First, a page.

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Help support young people by becoming a Cambridgeshire foster carer




People thinking of changing career after redundancy or because they want a better work-life balance are being asked to consider foster care by Cambridgeshire County Council.

Cambridgeshire County Council has launched a campaign to encourage more people to sign up to become foster carers Picture: Cambridgeshire County Council (50613156)
Cambridgeshire County Council has launched a campaign to encourage more people to sign up to become foster carers Picture: Cambridgeshire County Council (50613156)

The fostering service, which is jointly run by the county council and Peterborough City Council, is looking for enthusiastic, committed people to come forward and consider fostering children and young people in need, as both unemployment and the demand for foster carers is on the rise.

There are 1,000 children and young people in care across Cambridgeshire and Peterborough, with the greatest need being for 10 to 15-year olds, sibling groups, and children with disabilities.

Both councils have around 301 local foster carers, although more are needed to ensure children can remain close to their friends, school and extended family.

Cllr Bryony Goodliffe, chair of the county council’s children and young people’s committee, said: “The Covid-19 pandemic has presented unique challenges to us all and has made us reflect on how we can do the most good in our working and personal lives.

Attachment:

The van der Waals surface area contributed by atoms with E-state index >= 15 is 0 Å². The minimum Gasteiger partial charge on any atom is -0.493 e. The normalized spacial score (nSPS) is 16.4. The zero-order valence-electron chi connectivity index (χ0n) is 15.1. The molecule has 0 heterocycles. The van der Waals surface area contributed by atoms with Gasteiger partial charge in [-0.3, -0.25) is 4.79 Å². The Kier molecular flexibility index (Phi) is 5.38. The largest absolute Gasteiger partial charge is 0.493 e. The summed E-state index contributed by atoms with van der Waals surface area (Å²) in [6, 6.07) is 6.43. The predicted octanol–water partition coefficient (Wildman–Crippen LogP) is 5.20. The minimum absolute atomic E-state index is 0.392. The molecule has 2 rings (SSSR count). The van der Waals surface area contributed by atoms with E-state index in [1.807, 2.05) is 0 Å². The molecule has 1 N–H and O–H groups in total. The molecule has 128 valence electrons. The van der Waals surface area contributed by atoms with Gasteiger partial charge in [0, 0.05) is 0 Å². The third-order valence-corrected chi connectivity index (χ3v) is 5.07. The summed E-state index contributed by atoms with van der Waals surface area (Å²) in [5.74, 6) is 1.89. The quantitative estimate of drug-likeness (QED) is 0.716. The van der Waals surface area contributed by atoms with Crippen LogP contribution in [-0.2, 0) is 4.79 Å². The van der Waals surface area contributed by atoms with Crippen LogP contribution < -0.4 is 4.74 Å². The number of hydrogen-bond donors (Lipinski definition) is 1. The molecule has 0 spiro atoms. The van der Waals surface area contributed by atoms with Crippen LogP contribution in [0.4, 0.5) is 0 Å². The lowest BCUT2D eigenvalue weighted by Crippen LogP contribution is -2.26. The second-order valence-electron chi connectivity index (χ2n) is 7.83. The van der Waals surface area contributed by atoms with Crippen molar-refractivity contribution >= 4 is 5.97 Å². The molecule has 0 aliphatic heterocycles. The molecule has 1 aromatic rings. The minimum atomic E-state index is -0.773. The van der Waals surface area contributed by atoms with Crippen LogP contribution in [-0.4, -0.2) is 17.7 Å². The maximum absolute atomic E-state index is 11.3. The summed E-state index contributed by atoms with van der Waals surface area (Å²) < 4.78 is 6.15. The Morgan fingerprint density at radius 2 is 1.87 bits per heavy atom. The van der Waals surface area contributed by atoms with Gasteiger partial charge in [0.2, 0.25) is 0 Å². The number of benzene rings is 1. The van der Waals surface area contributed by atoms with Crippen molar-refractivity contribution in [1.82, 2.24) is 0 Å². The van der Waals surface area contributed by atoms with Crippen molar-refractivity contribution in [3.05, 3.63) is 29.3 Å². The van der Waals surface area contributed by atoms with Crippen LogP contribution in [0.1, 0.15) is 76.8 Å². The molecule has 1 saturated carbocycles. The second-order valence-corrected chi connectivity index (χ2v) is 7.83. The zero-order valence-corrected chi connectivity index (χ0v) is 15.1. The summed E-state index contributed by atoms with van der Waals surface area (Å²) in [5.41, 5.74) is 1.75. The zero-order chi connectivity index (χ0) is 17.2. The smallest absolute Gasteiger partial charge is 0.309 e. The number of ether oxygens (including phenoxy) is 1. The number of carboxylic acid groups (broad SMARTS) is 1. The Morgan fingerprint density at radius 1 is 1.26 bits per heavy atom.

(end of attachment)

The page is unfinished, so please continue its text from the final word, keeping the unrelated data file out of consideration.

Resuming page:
“We would be delighted to welcome new dedicated and compassionate members to our fantastic team of foster carers, not only to provide homes to the children and young people in our area who need it the most, but also to provide fulfilling careers to our growing family.”

Cambridgeshire County Council has launched a campaign to encourage more people to sign up to become foster carers Picture: Cambridgeshire County Council (50613158)
Cambridgeshire County Council has launched a campaign to encourage more people to sign up to become foster carers Picture: Cambridgeshire County Council (50613158)

Foster carers can come from a diverse range of backgrounds, cultures and ages. They can be unemployed, working or retired and be living in rented accommodation or own their own home. People who want to apply must simply be over the age of 21, have a spare bedroom in their home and have an empathetic, caring, and resilient nature.

The council’s fostering service offers a wide range of support and benefits to ensure their foster carers have everything they need to care for their foster child.

Allowances paid to foster carers depend upon a combination of the age of the child, how many children you care for and your level of experience and skills.

They range from £7,800 to £22,360 for one child, £15,600 to £44,720 for two children, and £23,400 to £67,080 for three children.

Foster carers are also paid a mileage allowance, setting up fee for furniture and equipment, a holiday allowance, a birthday allowance, a festivities allowance, initial clothing, and school uniform allowance.